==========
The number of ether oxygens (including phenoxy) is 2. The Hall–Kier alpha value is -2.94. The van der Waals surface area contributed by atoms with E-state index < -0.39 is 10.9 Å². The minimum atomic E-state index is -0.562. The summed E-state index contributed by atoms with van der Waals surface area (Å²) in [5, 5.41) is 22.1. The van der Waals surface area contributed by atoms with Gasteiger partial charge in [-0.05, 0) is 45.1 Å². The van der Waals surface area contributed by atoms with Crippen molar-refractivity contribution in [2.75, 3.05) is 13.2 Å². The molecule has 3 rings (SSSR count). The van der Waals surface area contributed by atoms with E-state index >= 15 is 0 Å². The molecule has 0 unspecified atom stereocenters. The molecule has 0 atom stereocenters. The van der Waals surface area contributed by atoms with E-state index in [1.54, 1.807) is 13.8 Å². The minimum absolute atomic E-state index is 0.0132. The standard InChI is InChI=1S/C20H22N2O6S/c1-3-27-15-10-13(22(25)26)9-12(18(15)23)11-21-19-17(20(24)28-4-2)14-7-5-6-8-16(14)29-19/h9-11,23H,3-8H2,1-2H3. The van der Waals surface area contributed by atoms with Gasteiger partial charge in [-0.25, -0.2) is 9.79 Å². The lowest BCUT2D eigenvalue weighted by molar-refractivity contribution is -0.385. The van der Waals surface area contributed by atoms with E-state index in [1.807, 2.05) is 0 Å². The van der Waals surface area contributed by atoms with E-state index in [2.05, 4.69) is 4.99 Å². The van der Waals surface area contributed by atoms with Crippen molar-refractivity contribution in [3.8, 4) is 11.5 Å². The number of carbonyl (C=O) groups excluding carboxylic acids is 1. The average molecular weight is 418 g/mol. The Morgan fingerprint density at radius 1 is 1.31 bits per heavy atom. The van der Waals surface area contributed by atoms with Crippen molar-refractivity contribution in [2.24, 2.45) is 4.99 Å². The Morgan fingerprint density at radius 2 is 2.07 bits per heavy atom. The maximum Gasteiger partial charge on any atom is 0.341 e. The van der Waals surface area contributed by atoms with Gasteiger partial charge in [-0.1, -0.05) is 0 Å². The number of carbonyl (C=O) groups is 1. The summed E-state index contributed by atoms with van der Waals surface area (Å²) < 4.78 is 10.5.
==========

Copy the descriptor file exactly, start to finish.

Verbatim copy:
The number of ether oxygens (including phenoxy) is 2. The Hall–Kier alpha value is -2.94. The van der Waals surface area contributed by atoms with E-state index < -0.39 is 10.9 Å². The minimum atomic E-state index is -0.562. The summed E-state index contributed by atoms with van der Waals surface area (Å²) in [5, 5.41) is 22.1. The van der Waals surface area contributed by atoms with Gasteiger partial charge in [-0.05, 0) is 45.1 Å². The van der Waals surface area contributed by atoms with Crippen molar-refractivity contribution in [2.75, 3.05) is 13.2 Å². The molecule has 3 rings (SSSR count). The van der Waals surface area contributed by atoms with E-state index >= 15 is 0 Å². The molecule has 0 unspecified atom stereocenters. The molecule has 0 atom stereocenters. The van der Waals surface area contributed by atoms with E-state index in [1.54, 1.807) is 13.8 Å². The minimum absolute atomic E-state index is 0.0132. The standard InChI is InChI=1S/C20H22N2O6S/c1-3-27-15-10-13(22(25)26)9-12(18(15)23)11-21-19-17(20(24)28-4-2)14-7-5-6-8-16(14)29-19/h9-11,23H,3-8H2,1-2H3. The van der Waals surface area contributed by atoms with Gasteiger partial charge in [-0.25, -0.2) is 9.79 Å². The lowest BCUT2D eigenvalue weighted by molar-refractivity contribution is -0.385. The van der Waals surface area contributed by atoms with E-state index in [1.807, 2.05) is 0 Å². The van der Waals surface area contributed by atoms with E-state index in [2.05, 4.69) is 4.99 Å². The van der Waals surface area contributed by atoms with Crippen molar-refractivity contribution in [3.8, 4) is 11.5 Å². The number of carbonyl (C=O) groups excluding carboxylic acids is 1. The average molecular weight is 418 g/mol. The Morgan fingerprint density at radius 1 is 1.31 bits per heavy atom. The van der Waals surface area contributed by atoms with Crippen molar-refractivity contribution in [2.24, 2.45) is 4.99 Å². The Morgan fingerprint density at radius 2 is 2.07 bits per heavy atom. The maximum Gasteiger partial charge on any atom is 0.341 e. The van der Waals surface area contributed by atoms with Gasteiger partial charge in [-0.1, -0.05) is 0 Å². The number of carbonyl (C=O) groups is 1. The summed E-state index contributed by atoms with van der Waals surface area (Å²) < 4.78 is 10.5.